Liberia, Guinea, and Sierra Leone: The Way Forward, after Ebola

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In 2014, Liberia, Guinea and Sierra Leone experienced the worst and the largest Ebola outbreak in modern history. The outbreak has claimed over 11,000 lives (WHO, 2014). Even more, it has destroyed the livelihoods of thousands of people. It has undermined most of the gains made in the last decade in poverty reduction. This means that more and more people are at risk of hunger and disease. The crisis has resulted in negative income growth in the three countries. Most projects have been shutdown and unemployment is on the increase. This is really scary…

The outbreak is a clear indicator that the gap between the rich and poor is deepening. As WHO Director-General, Dr. Chan points out, “the outbreak spotlights the dangers of the world’s growing social and economic inequalities. The rich get the best care. The poor are left to die” (WHO, 2014). Dr. Chan further contended that when a deadly and dreaded virus hits the destitute and spirals out of control, the whole world is put at risk. Our 21st century societies are interconnected, interdependent and electronically wired together as never before (WHO, 2014). This means that any outbreak small or large may have the potential to put the whole world at risk. This became clear when the virus hit Nigeria and other powerful western nations. Thankfully, this triggered a massive international response. As a result, millions of lives were saved. This shows the power of “global solidarity”. Global solidarity binds the rich to the poor as one human family. Thanks to Allah, the outbreak is almost defeated.

Liberia is Ebola-free, and both Guinea and Sierra Leone are on the right pathways to becoming Ebola-free. But what next? The BIG question is, how can we get things back on track?

The Hard Fact: There will be no “Marshall Plan” for Ebola-affected countries. If any, it is reasonable to argue that due to the current slowdown in the global economy, and the huge refugee crisis in Europe the likelihood of a Marshall Plan for Ebola-affected countries is very slim. Given this, West Africans themselves will have to think creatively about how to get things back on track. To be honest, there are many ways out. So, before I proceed, I must acknowledge the excellent and massive community engagement at the grassroots levels in the fight against the EBOLA virus. Interestingly, we can transform that spirit of community engagement into a campaign to promote sanitation and waste management in order to prevent another outbreak.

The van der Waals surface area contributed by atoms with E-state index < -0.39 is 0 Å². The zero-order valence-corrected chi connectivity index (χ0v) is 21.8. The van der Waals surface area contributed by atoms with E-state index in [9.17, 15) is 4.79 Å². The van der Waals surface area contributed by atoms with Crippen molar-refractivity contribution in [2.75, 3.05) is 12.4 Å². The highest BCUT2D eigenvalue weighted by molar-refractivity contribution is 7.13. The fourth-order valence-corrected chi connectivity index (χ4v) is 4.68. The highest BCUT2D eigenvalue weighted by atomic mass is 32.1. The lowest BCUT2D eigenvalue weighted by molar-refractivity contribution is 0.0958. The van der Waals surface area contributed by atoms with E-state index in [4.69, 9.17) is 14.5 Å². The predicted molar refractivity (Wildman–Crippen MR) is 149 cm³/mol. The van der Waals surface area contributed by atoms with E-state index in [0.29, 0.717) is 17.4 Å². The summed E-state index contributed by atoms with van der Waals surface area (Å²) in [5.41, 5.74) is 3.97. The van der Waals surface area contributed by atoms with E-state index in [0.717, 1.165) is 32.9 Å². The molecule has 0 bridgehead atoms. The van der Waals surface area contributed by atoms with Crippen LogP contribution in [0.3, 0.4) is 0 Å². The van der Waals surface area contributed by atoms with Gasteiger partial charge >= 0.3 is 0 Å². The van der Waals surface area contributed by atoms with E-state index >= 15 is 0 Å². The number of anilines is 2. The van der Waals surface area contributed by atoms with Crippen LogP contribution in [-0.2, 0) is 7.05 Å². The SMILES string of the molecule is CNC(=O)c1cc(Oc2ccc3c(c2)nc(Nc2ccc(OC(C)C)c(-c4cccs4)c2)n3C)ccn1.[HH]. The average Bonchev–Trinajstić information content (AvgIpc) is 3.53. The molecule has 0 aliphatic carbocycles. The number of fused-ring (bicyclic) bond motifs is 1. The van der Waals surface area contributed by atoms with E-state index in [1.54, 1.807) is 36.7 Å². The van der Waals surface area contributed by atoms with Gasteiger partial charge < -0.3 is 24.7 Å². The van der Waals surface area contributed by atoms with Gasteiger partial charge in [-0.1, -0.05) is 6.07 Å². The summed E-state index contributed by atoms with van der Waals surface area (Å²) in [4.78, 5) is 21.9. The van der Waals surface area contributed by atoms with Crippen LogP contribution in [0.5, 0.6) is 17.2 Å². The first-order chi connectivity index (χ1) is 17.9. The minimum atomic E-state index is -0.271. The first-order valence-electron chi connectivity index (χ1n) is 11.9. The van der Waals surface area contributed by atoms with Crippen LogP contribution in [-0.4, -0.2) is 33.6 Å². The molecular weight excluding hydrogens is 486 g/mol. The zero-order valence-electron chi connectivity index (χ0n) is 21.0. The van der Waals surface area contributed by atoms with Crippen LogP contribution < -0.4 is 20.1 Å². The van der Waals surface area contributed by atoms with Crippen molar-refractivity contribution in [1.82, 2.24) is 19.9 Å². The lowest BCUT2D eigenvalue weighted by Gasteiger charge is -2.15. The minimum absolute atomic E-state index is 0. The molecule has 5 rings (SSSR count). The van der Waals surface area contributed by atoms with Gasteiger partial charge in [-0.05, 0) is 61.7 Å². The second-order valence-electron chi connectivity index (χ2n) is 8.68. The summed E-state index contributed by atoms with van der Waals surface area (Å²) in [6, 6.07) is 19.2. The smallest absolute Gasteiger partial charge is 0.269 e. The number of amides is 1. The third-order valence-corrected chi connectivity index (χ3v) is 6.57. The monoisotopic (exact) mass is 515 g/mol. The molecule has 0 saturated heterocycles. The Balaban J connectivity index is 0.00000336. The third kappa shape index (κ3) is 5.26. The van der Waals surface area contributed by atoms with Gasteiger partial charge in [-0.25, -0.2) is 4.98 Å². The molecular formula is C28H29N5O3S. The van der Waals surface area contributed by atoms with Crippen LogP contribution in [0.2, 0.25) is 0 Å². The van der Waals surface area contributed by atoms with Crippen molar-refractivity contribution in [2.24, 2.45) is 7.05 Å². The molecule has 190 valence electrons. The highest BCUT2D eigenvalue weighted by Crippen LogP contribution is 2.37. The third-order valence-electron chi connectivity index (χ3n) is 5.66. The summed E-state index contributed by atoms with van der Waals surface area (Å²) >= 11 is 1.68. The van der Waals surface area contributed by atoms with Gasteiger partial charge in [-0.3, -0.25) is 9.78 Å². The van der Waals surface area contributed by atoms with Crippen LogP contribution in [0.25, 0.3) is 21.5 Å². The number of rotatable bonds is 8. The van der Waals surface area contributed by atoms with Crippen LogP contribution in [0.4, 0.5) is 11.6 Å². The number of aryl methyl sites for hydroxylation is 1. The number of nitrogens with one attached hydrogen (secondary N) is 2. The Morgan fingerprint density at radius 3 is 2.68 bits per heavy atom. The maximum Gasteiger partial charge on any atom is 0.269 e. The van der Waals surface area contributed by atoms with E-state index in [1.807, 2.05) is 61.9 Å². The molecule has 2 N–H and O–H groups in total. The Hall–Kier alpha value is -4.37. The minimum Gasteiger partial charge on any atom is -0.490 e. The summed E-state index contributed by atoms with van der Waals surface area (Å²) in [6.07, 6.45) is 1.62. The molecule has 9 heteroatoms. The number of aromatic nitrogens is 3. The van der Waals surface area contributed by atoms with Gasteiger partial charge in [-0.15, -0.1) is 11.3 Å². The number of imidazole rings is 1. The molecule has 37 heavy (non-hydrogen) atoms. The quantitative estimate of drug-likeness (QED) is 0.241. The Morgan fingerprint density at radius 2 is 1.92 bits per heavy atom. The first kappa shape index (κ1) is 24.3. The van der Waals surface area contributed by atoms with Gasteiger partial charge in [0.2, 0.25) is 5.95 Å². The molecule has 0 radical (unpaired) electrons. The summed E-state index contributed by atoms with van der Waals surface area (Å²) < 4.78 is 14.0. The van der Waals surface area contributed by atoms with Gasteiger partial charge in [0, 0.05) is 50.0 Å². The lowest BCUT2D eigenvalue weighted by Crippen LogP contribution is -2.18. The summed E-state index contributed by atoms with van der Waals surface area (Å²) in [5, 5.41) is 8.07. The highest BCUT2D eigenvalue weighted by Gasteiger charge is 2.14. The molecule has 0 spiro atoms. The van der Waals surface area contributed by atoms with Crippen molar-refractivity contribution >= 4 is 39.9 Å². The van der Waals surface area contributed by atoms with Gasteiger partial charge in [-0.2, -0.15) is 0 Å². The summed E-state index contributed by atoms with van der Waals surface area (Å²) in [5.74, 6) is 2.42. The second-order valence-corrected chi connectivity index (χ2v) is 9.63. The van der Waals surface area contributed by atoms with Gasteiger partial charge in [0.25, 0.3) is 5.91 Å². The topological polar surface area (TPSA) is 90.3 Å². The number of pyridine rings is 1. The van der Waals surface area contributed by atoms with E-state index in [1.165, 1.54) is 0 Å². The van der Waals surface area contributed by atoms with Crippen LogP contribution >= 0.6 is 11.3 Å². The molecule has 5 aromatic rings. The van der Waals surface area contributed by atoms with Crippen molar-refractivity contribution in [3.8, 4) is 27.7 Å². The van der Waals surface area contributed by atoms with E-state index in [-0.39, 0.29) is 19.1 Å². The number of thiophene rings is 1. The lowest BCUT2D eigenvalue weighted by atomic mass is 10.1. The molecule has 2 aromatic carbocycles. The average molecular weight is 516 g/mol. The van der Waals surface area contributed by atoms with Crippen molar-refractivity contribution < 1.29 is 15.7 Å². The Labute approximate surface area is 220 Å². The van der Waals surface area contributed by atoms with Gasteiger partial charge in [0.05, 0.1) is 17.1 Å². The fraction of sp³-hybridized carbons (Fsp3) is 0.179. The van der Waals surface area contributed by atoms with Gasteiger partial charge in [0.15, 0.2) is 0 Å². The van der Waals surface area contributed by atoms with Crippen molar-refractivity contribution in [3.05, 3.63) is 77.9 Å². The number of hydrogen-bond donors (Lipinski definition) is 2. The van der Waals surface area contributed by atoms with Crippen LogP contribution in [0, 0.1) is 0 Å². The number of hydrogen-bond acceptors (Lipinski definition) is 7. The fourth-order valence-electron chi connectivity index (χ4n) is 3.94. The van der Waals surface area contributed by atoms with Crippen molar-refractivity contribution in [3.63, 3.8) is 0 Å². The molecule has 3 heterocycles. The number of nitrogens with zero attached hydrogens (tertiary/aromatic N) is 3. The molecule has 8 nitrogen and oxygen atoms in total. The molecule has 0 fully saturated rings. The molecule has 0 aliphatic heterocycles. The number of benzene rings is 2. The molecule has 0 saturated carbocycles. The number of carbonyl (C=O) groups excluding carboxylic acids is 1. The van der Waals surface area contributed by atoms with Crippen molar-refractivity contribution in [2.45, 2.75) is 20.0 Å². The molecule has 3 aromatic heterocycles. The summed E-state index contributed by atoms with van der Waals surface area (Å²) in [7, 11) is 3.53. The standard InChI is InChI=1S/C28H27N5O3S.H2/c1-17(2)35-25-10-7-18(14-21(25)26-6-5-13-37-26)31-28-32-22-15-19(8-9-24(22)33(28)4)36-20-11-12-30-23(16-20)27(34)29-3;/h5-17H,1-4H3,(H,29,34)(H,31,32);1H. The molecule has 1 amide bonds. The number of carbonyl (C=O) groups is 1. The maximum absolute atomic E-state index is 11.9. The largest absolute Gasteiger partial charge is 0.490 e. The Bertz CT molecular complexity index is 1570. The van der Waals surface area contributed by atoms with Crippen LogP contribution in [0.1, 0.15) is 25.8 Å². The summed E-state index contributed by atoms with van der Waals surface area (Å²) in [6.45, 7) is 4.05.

Again, what next? It is time we think beyond the Ebola outbreak. The outbreak has created a stigma that has the potential to undermine the recovery process. In addition, it could further isolate the region socially and economically, if nothing is done.

It is time we tap into our rich tourism sector. Liberia has so many beautiful and natural places that tourists would love and so do Guinea and Sierra Leone. For example, the beautiful beaches in Grand Cape Mount and the amazing waterfalls in Bong County, and the list goes on. But sadly, the industry has been poorly managed and marketed in the region. So, I am writing to propose the Mano River Solidarity Tourism Campaign. The campaign will promote tourism and volunteer engagement in the region. In order to give the campaign a momentum and attract global attention, our leaders will have to get back on the phones and call prominent world figures and celebrities. For example, if President Sirleaf calls Global Rock Star and Activist Bono and Oprah Winfrey to help give the campaign momentum, no doubt they will definitely respond to her call. This is not about President Sirleaf. It is about Liberia and the region. In fact, I must admit she played an outstanding motherly role in defeating the virus. Because she cried and cried for HELP: My people are dying! My people are dying! My people are dying! Interestingly, this caught the attention of everyone everywhere, including President Obama. But getting things back on track is the biggest challenge for the governments and peoples of the three worst affected countries.

Even more interestingly, Senator George Weah can use his fame and President Alpha Condé can also do the same. The campaign will break the stigma of the deadly Ebola outbreak in the region – Liberia, Guinea, Sierra Leone. Solidarity tourism will help boost the local economies. For example, I am sure, hundreds of university students in developed countries will be motivated to volunteer in places like Liberia, Guinea or Sierra Leone. In fact, the growing middle-class in most African countries is another market to target. I am certain, if well planned and managed it will attract thousands of tourists and ultimately boost investors’ confidence.

Thinking creatively is the best way out… There will be no Marshall Plan for Ebola-affected countries.

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